"Find your own area to fish"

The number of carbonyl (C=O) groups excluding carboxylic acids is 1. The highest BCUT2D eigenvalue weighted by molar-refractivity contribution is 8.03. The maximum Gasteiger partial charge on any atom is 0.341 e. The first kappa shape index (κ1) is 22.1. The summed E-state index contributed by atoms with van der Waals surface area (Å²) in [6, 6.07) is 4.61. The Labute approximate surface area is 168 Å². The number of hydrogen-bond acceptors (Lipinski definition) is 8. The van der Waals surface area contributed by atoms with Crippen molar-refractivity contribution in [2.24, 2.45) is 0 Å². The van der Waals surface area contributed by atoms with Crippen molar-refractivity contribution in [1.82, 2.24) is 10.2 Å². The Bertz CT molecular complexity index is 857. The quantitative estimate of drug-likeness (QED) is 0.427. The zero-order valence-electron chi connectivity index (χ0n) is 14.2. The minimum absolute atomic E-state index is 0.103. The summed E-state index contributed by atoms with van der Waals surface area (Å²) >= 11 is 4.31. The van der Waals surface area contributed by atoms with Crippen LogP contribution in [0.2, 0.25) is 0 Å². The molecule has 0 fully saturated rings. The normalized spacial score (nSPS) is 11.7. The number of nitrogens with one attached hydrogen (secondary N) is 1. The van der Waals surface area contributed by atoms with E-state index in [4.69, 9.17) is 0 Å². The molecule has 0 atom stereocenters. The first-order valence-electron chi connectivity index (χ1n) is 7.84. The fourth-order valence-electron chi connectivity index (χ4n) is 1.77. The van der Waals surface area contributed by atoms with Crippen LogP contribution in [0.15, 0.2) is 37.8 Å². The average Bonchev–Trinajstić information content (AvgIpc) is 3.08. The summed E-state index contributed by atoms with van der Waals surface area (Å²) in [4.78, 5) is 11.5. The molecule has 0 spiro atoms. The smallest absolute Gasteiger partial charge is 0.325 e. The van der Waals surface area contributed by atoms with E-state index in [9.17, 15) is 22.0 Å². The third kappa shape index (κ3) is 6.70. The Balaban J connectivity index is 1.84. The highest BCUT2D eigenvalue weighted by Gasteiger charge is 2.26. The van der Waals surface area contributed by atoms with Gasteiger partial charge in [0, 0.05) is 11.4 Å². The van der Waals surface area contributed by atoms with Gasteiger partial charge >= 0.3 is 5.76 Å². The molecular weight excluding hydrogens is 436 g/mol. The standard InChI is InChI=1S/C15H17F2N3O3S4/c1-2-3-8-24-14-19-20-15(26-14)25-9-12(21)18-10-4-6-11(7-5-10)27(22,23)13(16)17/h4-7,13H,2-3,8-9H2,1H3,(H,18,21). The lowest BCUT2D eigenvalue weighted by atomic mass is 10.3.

Ok mates, while we are on the subject of what I perceive as fly fishing rules to live by. One of my pet gripes is why novice and at times pro fly fishers, feel a compulsion to either fish near or engage in conversation with people actively throwing flies. Why in heavens name is this so often the case? Please believe me when I say to you overly friendly types who feel the arcane desire to shoot the breeze or find out if their biting or whatever your query might be! "Leave us alone-go away- get lost- find your own area to fish and if you really need to converse with other humans. Why not stay in your car and use that cell phone attached to your ear drum?" I love to converse as much as the next guy, but when I and my many fly fishing friends are on the water throwing well tied bugs. We are not there to make you feel at home or give you the latest stream profile. A good general rule for allowing space between you and another fly fisher who is already on the water is atleast 100 yards if not more. This sport demands more concentration then any other in my mind. I have almost reached for my imaginary 44 Magnum on too many occasions after being verbally assaulted by well meaning ex -soccer dads with alittle too many social skills, armed with brand new fly fishing gear and an overly friendly smile. Please refer to past column updates where I mention waiting until perspective fly fishers have stopped for the day and then plying them with expensive single malt scotch before playing 20 questions.